WELCOME TO THE SHOW is a themed anthology with all of the stories revolving around, (or involving in some way), a rock n' roll club named The Shantyman. That's it! There's no hard thread connecting all the tales other than the club itself. That makes it different because there's no one "bad guy" to blame things on. In this case, the "bad guy" is anyone or anything the writer wanted them to be. In this regard, I think the authors involved had a lot more leeway as far as the direction each story would take and I think that resulted in an above average anthology as far as the quality AND the variety of the stories within.
I can't get into all of them here, because I don't want this review to be as long as the book itself, but the ones that stood out the most to me were:
WHAT SORT OF RUBE by Alan M. Clark. A was a perfect start to this book, providing a bit of history and setting the tone. (I've never read any of Clark's work before, but he's on my radar now.)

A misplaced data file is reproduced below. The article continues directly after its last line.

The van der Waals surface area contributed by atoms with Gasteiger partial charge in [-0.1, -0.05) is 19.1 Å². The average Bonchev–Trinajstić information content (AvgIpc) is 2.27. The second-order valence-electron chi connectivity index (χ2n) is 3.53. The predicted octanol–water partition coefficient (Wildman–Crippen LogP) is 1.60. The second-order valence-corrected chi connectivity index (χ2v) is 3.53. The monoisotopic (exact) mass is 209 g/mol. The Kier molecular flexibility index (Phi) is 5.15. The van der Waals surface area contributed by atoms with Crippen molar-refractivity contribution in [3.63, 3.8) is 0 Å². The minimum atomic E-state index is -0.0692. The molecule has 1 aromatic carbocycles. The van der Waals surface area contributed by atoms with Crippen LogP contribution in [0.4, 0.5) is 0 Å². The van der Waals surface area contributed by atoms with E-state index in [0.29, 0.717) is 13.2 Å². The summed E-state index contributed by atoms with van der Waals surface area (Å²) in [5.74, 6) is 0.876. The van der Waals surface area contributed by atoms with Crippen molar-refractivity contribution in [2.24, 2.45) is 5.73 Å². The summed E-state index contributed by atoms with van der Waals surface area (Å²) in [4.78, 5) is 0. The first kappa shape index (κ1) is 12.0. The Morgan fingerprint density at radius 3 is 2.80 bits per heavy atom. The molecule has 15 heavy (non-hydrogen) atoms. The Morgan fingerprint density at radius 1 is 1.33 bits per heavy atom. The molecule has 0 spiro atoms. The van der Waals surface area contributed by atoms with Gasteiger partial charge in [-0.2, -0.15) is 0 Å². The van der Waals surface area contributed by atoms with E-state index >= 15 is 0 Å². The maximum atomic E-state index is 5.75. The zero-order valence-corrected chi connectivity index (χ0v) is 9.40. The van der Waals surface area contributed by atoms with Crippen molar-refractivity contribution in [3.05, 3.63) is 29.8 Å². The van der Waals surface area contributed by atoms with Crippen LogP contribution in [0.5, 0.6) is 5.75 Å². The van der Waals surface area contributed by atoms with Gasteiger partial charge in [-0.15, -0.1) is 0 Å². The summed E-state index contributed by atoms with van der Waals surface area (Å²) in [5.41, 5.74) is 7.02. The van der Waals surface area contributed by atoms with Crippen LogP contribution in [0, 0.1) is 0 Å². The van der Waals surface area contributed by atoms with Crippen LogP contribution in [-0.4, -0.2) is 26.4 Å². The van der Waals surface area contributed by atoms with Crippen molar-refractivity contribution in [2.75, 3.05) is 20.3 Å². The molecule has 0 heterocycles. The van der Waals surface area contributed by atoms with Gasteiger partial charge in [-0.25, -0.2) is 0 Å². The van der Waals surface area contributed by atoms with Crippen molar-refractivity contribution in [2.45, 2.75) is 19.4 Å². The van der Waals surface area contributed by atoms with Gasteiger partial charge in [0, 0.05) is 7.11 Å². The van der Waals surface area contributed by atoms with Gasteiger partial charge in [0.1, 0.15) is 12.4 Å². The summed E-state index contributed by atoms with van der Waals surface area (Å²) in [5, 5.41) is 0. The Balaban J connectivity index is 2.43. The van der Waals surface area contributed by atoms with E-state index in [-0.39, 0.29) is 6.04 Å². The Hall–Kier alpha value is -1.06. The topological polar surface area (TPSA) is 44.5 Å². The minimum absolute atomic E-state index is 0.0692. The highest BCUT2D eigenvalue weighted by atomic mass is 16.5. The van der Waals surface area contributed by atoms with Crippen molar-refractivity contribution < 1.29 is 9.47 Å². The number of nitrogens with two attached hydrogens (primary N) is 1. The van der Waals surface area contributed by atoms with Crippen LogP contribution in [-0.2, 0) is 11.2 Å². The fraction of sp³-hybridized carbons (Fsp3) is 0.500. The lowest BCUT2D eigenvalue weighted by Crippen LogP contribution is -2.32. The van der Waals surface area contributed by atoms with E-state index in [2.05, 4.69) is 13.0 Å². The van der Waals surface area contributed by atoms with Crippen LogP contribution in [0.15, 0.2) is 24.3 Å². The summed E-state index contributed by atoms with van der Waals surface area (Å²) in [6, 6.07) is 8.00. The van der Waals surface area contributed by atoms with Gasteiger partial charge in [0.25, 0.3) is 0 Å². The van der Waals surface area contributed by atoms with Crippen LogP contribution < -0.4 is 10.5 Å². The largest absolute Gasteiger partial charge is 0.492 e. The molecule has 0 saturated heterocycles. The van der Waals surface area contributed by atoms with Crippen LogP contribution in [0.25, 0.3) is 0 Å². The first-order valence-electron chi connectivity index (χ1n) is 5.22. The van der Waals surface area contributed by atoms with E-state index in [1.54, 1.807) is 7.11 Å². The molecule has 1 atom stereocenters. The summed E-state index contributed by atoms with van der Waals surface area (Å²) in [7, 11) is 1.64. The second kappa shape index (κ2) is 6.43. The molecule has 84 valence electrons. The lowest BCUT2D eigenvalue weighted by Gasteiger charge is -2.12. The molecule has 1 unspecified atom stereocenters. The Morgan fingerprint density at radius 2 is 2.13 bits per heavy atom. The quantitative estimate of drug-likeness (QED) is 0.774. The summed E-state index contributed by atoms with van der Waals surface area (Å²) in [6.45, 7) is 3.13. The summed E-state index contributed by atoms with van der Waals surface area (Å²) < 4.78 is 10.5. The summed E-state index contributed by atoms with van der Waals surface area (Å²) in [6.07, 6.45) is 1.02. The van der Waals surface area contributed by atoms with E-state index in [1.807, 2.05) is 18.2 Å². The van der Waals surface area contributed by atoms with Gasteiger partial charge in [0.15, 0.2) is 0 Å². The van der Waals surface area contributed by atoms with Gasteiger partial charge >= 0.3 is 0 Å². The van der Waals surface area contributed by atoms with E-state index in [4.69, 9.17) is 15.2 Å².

NIGHT AND DAY AND IN BETWEEN by Jonathan Janz. This story went in a totally different direction than what I had expected. Loved it!
TRUE STARMEN by Max Booth. I'm not sure that it was supposed to, but this story cracked me the heck up! It's the first time The Shantyman hosted pod-casters instead of a band, and the results just made me laugh.
OPEN MIC NIGHT by Kelli Owen. The 27 Club-you know, those singers and musicians that never made it past that age? I thought this anthology would be a shoe-in for stories about that club, but this was the only one. I was glad because it made this tale stand out even more.
PARODY by Jeff Strand. Zany Chester and his plans to be the next Weird Al fizzle out before they even got started. (It's birdies, not bodies!) Chester had to go to a few back up plans, actually, and none of them were pretty.
DARK STAGE by Matt Hayward. This tale spoke to me in a personal way which made it that much more horrifying at the end.
A TONGUE LIKE FIRE by Rachel Autumn Deering. The end was NOT what I was expecting at the beginning. Usually I can see that coming..in this case I saw something coming, but not what I got. Well done!
Brian Keene's tale RUNNING FREE made me laugh at the premise before it got all serious. (A man trying to run himself to death by heart attack, thereby evading death from the cancer already running through his body. Come on, that's kind of funny! [All right, I know I'm messed up.]) Anyway, this story didn't go the way I thought it would and I loved how it tied into previous tales in this book.
WE SING IN DARKNESS by Mary SanGiovanni. This story had everything that I've come to expect from Mary's work. A terrifying future where music is banned is only the beginning.